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The bank account for backpackers

14th February 2019

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Starling customer and team member Charlotte Lorimer describes the benefits of taking a Starling Bank debit card with you on your travels.


Sorting out your travel money doesn’t have to be complicated, especially if you bank with Starling. So far, I’ve used my Starling card in 12 countries and it has never let me down.

Before Starling, I worried about fees for using a bank card abroad and my phone bill after calling my high street bank to unblock my card, even though I had already told them where I would be going. With the Starling app, that stress is behind me.

Free to roam

Starling won’t charge you to use your debit card abroad and you don’t have to contact us before travelling. With the Starling app you get real-time notifications that tell you whenever money moves in or out of your account, putting you in control and helping you stay on track with your finances as you travel. If you do receive a notification you aren’t sure about when you’re overseas (or at home), you can contact Customer Service through the app straight away.

Safe in the knowledge that I won’t be charged extra, I prefer to pay by card when I travel abroad, so I can to keep track of transactions. But depending on where you are, you’re likely to need cash at some point and it’s always worth having a few emergency notes. For example, if you’re backpacking through South America or South East Asia, you’ll almost always pay in cash. Countries such as Japan and Italy are still very much cash-driven economies while in Canada and Sweden, by contrast, card is king. It’s worth doing a bit of research on the country you’re travelling to before you set off to make sure you’re prepared.

A landscape showing Laguna Colorada, Bolivia
Laguna Colorada, Bolivia

When you withdraw cash from an ATM, you may be charged by the ATM but there won’t be any additional charges from Starling. If I find that one ATM is going to charge me, I often try to suss out another one from a different bank that offers free withdrawals.

Whenever you use your Starling card abroad, be sure to process the transaction in the local currency not pounds. We asked twins Heidi and Alice to test this during a weekend in Berlin. Heidi paid in the local currency, Alice paid in pounds and ended up paying 10% more for some transactions. The reason for this is that when you pay in the local currency, you get the real Mastercard rate from Starling not from the rate used by the foreign bank, shop or restaurant. Once processed, Starling will also send you a real-time notification so you know exactly how much you’ve spent both in the local currency and in pounds.

Making tracks

The Starling real-time notifications and breakdown of outgoings are incredibly useful for keeping to your budget when you’re travelling on a shoestring. When I was in New Zealand, the group of girls I was with struggled to predict how much their average day cost and how much they could budget for the rest of the trip. With Starling, my daily spend was calculated for me. I could see exactly how much I’d spent on hostels or in the supermarket in one tap.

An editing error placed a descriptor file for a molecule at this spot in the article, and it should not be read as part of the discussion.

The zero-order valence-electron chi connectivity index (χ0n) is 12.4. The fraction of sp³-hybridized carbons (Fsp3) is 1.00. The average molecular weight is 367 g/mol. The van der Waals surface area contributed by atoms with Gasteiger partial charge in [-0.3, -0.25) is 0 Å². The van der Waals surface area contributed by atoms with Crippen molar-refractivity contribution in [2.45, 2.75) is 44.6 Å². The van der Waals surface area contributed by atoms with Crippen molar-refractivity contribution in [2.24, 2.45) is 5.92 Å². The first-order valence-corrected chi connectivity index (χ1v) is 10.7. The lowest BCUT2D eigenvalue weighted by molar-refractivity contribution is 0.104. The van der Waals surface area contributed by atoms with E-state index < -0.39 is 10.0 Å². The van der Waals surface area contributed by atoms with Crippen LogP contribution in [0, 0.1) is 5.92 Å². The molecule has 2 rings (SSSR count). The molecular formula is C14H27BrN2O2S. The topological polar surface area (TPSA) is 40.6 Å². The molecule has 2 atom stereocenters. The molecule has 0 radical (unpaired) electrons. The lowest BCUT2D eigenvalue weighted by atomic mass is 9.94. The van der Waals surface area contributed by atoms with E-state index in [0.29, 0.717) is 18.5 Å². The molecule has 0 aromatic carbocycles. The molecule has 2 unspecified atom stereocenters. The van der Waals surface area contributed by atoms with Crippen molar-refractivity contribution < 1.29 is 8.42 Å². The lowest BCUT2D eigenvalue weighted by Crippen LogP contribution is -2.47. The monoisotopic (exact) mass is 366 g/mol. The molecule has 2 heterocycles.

A landscape showing Lake Wanaka, New Zealand
Lake Wanaka, New Zealand

If you’re on holiday and want to collect all outgoings into the Holiday category, you can customise this in the app. For example, if you’re going skiing this February and have lunch up the mountain, you could change the category from Eating Out to Holiday to keep everything in one place.

Card padlock

When you’ve bought a padlock for your backpack, why wouldn’t you want one for your bank card? Of all Starling’s features, the card lock toggles give me most control and peace of mind.

After New Zealand, I spent three weeks in Bali with a friend, also a Starling customer. Jetlag, combined with a constant flow of conversation meant that when we withdrew cash from side-by-side ATMs, we both forgot to wait for our cards to be returned. We only remembered our mistake a few hours later when the bank had closed. But with Starling, it wasn’t really a problem - we simply locked our cards and went to the bank the next day. Luckily, they had retrieved our cards, along with three others. Clearly we weren’t the only ones.

Even if we hadn’t been able to get our cards back, I could still have kept using my Starling account through Apple Pay wherever contactless payments were accepted. The app allows you to turn all payments off except your digital wallet to keep using Apple Pay, Google Pay or Samsung Pay. You can also turn your card on or off for online payments or ATM withdrawals.

If both your card and your phone have been lost or stolen, the number to call is on our website - Customer Services are on hand 24/7 and can block your card and Starling app instantly.

Travel Goals

Goals is the section of the Starling app designed to help you save: name your Goal, set a target amount, choose a photo and then start setting money aside. Whatever you save is kept separate from your everyday balance but will still earn interest and can be moved back if your balance needs a top up.

An app screenshot showing round ups for a goal

Of all Starling customers, Travel and Holiday are the most popular Goals. Many customers have named specific places: New York City is most popular, followed by Australia and Florida. At the moment, my travel Goal is for visiting my dad, who lives in France. This is also the Goal that I’ve connected to Starling’s Round Ups feature. This means that if I spend £2.60 on lunch, 40p is rounded up and added to my Goal. So far, 43,000 Starling customers have used the Round Up feature - an automatic way to save for sunny (or rainy) days. Why not set up a Starling Goal now for your next trip, or if you’ve already got one, let us know where you’re saving for.

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